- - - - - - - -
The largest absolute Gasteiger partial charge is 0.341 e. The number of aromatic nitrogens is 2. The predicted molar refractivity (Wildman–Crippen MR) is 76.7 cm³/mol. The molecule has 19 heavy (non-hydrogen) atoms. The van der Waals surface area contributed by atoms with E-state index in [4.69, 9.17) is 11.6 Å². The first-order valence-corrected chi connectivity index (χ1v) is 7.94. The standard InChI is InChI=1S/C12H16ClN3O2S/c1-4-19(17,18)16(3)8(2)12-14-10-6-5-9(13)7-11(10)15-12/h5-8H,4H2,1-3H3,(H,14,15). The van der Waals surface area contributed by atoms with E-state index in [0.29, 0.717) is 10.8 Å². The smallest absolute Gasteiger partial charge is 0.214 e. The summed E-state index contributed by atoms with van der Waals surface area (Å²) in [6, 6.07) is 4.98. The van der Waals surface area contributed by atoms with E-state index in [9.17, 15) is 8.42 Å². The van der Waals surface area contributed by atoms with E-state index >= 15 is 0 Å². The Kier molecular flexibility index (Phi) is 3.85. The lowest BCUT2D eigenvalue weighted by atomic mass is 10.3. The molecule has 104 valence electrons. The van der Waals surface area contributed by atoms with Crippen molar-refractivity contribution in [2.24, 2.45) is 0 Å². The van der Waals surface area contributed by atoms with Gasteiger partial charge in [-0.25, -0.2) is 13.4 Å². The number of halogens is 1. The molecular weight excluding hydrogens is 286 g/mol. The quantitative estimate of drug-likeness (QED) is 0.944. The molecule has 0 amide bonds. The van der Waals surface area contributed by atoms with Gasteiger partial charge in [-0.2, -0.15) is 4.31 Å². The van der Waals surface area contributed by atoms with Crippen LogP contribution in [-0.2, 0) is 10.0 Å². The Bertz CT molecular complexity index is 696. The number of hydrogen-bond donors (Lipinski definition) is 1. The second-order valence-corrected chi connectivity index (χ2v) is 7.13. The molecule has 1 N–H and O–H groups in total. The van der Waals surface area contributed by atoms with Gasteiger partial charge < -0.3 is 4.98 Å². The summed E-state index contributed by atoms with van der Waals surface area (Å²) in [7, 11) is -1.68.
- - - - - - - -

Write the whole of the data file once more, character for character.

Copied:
The largest absolute Gasteiger partial charge is 0.341 e. The number of aromatic nitrogens is 2. The predicted molar refractivity (Wildman–Crippen MR) is 76.7 cm³/mol. The molecule has 19 heavy (non-hydrogen) atoms. The van der Waals surface area contributed by atoms with E-state index in [4.69, 9.17) is 11.6 Å². The first-order valence-corrected chi connectivity index (χ1v) is 7.94. The standard InChI is InChI=1S/C12H16ClN3O2S/c1-4-19(17,18)16(3)8(2)12-14-10-6-5-9(13)7-11(10)15-12/h5-8H,4H2,1-3H3,(H,14,15). The van der Waals surface area contributed by atoms with E-state index in [0.29, 0.717) is 10.8 Å². The smallest absolute Gasteiger partial charge is 0.214 e. The summed E-state index contributed by atoms with van der Waals surface area (Å²) in [6, 6.07) is 4.98. The van der Waals surface area contributed by atoms with E-state index in [9.17, 15) is 8.42 Å². The van der Waals surface area contributed by atoms with E-state index >= 15 is 0 Å². The Kier molecular flexibility index (Phi) is 3.85. The lowest BCUT2D eigenvalue weighted by atomic mass is 10.3. The molecule has 104 valence electrons. The van der Waals surface area contributed by atoms with Crippen molar-refractivity contribution in [2.24, 2.45) is 0 Å². The van der Waals surface area contributed by atoms with Gasteiger partial charge in [-0.25, -0.2) is 13.4 Å². The number of halogens is 1. The molecular weight excluding hydrogens is 286 g/mol. The quantitative estimate of drug-likeness (QED) is 0.944. The molecule has 0 amide bonds. The van der Waals surface area contributed by atoms with Gasteiger partial charge in [-0.2, -0.15) is 4.31 Å². The van der Waals surface area contributed by atoms with Crippen LogP contribution in [-0.2, 0) is 10.0 Å². The Bertz CT molecular complexity index is 696. The number of hydrogen-bond donors (Lipinski definition) is 1. The second-order valence-corrected chi connectivity index (χ2v) is 7.13. The molecule has 1 N–H and O–H groups in total. The van der Waals surface area contributed by atoms with Gasteiger partial charge < -0.3 is 4.98 Å². The summed E-state index contributed by atoms with van der Waals surface area (Å²) in [7, 11) is -1.68.